Big Ten postpones fall sports, exploring options to play in spring

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FILE – In this Aug. 31, 2019, file photo, the Big Ten logo is displayed on the field before an NCAA college football game between Iowa and Miami of Ohio in Iowa City, Iowa. The Big Ten released its 10-game conference-only football schedule beginning as early as Labor Day weekend but cautioned there is no certainty games will be played. (AP Photo/Charlie Neibergall, File)

AUSTIN (KXAN) — The Big Ten Conference postponed all 2020 fall sports seasons, including football, with plans to explore possibilities of playing those sports in Spring 2021, the conference announced on Tuesday.

Conference commissioner Kevin Warren said the decision to postpone during the COVID-19 pandemic was guided by the conference’s medical experts.

“There are just too many uncertainties to feel comfortable from a medical standpoint to proceed forward,” Warren said in a live interview with the Big Ten Network on Tuesday.

Warren declined to answer whether the vote to postpone was unanimous among all Big Ten presidents.

Football, soccer, cross country, field hockey and volleyball will not play during the Fall 2020 season. The conference is still evaluating options for winter and spring sports.

“The mental and physical health and welfare of our student-athletes has been at the center of every decision we have made regarding the ability to proceed forward,” said Warren in a statement. “As time progressed and after hours of discussion with our Big Ten Task Force for Emerging Infectious Diseases and the Big Ten Sports Medicine Committee, it became abundantly clear that there was too much uncertainty regarding potential medical risks to allow our student-athletes to compete this fall.”

The Big Ten’s decision was initially reported by the Detroit Free Press on Monday.

On Monday, football coaches from across the Big Ten began advocating for the fall season, asking decision makers for more time.

Following the Big Ten’s announcement, the University of Nebraska released a joint statement, expressing its disappointment with the decision.

“We are very disappointed in the decision by the Big Ten Conference to postpone the fall football season, as we have been and continue to be ready to play. Safety comes first. Based on the conversations with our medical experts, we continue to strongly believe the absolute safest place for our student athletes is within the rigorous safety protocols, testing procedures, and the structure and support provided by Husker Athletics. We will continue to consult with medical experts and evaluate the situation as it emerges. We hope it may be possible for our student athletes to have the opportunity to compete.”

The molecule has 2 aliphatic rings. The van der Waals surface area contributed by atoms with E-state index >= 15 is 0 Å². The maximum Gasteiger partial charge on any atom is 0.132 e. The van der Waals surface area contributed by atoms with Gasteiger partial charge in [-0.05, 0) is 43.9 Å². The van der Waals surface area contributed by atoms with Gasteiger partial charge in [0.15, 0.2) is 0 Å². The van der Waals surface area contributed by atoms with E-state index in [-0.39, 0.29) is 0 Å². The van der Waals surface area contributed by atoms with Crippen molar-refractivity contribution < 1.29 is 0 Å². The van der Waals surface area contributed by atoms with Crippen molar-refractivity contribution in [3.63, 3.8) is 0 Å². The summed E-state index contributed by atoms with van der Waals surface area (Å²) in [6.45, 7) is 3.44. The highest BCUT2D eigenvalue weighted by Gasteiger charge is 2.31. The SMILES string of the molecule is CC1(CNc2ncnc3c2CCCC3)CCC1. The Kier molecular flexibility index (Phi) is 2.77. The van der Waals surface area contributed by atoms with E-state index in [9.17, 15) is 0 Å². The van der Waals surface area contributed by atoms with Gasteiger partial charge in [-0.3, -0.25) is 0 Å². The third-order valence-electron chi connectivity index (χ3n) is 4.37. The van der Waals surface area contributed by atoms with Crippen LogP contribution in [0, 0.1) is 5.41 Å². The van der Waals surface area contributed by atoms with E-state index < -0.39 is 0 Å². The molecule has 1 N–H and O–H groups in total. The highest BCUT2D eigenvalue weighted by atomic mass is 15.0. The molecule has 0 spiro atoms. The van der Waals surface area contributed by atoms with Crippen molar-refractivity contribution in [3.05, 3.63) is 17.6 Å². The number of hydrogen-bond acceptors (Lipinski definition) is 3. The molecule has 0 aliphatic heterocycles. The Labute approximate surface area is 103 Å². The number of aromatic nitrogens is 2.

University of Nebraska statement

Michigan head coach Jim Harbaugh pushed for a fall season, saying that “we respect the challenge the virus has presented however we will not cower from it” in a statement. Harbaugh included testing numbers from the program to support his argument for football in the fall.

The Big Ten’s decision could be the tipping point for decisions by the other “Power Five” conferences. On Sunday, conference leaders met to discuss the fate of the fall season. Big 12 Commissioner Bob Bowlsby told the AP that no decisions on the season have been made, but conceded the outlook has not improved.

Southeastern Conference Commissioner Greg Sankey responded to reports of a potentially dashed fall football season, asking for patience during the decision-making process on Monday.

Sankey’s tweets read: “Best advice I’ve received since COVID-19: ‘Be patient. Take time when making decisions. This is all new & you’ll gain better information each day.’ @SEC has been deliberate at each step since March…slowed return to practice…delayed 1st game to respect start of fall semester.”

In July, the Big Ten was the first major conference to switch to a conference-only schedule. The Pac 12 quickly followed the Big Ten’s decision. The Big 12, SEC and ACC have all opted for some sort of shortened schedule with a focus on conference games.

College football’s shaky current position prompted players from programs across the country to speak out on Sunday in support of a fall season with the hashtag #WeAreUnited. Clemson quarterback Trevor Lawrence, Oklahoma State running back Chuba Hubbard and other players joined in on the movement.

The group released a platform calling for universal COVID-19 protocols for college football, opt-outs due to health concerns and guaranteed eligibility whether a player chooses to play or not.

Copyright 2021 Nexstar Inc. All rights reserved. This material may not be published, broadcast, rewritten, or redistributed.

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